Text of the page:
Scott Lashinsky discusses CEO pay and Sarbanes-Oxley.

CEOs have been vilified basically for making so much money for themselves while the companies they run have lost so much money for shareholders. Bob Monks, founder of Institutional Shareholder Services, says $1 trillion worth of wealth was shifted to top executives of U.S. companies during the 1990s.

And they're on the defensive. When Harvard Business School Assistant Professor Rakesh Khurana scolded a panel of CEOs, based on his research, for the sins Monks revealed, he was nearly shouted down by Leonard Lauder, chairman of the cosmetics giant Estee Lauder Cos.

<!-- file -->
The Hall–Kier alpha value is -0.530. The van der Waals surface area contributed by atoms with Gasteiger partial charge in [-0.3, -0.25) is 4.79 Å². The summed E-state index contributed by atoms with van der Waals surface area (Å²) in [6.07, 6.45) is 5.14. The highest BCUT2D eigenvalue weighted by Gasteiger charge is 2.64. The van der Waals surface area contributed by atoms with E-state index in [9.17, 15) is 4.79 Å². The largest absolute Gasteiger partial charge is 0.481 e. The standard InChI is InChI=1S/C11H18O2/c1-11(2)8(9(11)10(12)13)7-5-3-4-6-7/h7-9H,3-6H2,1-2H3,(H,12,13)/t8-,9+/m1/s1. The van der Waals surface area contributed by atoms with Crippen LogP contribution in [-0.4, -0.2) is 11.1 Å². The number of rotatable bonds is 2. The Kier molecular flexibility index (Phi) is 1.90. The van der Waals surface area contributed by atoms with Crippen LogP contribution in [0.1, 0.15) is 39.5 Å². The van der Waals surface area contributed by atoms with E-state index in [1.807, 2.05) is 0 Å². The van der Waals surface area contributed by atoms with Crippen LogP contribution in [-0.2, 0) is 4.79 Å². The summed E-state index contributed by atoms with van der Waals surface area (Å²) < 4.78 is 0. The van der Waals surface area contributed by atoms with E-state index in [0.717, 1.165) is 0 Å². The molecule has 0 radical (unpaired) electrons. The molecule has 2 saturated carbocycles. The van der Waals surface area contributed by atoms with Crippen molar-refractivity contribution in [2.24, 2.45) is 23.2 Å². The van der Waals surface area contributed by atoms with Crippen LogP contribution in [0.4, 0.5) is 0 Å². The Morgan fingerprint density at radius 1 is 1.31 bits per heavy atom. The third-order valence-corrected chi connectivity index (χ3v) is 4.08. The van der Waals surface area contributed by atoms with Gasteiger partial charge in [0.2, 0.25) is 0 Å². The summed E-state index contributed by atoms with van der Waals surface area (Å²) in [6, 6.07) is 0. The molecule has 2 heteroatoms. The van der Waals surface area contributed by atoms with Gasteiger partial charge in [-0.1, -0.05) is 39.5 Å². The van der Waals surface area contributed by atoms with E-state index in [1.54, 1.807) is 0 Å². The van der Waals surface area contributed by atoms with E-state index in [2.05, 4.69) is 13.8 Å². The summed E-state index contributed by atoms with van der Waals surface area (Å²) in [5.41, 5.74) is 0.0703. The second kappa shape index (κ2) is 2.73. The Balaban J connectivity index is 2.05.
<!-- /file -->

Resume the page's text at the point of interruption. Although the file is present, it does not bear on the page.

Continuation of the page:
"You've never run a company," Lauder told Khurana. As Khurana didn't protest, Lauder's accusation likely is accurate; But it also doesn't negate the research Khurana has done to back up his point.

I think companies like Microsoft, Dell, and Berkshire Hathaway do so well because the top managers are also the major owners. Ownership encourages long-term thinking. But company founders don't live forever, so aligning CEO interests with shareholder interests will always be an issue.

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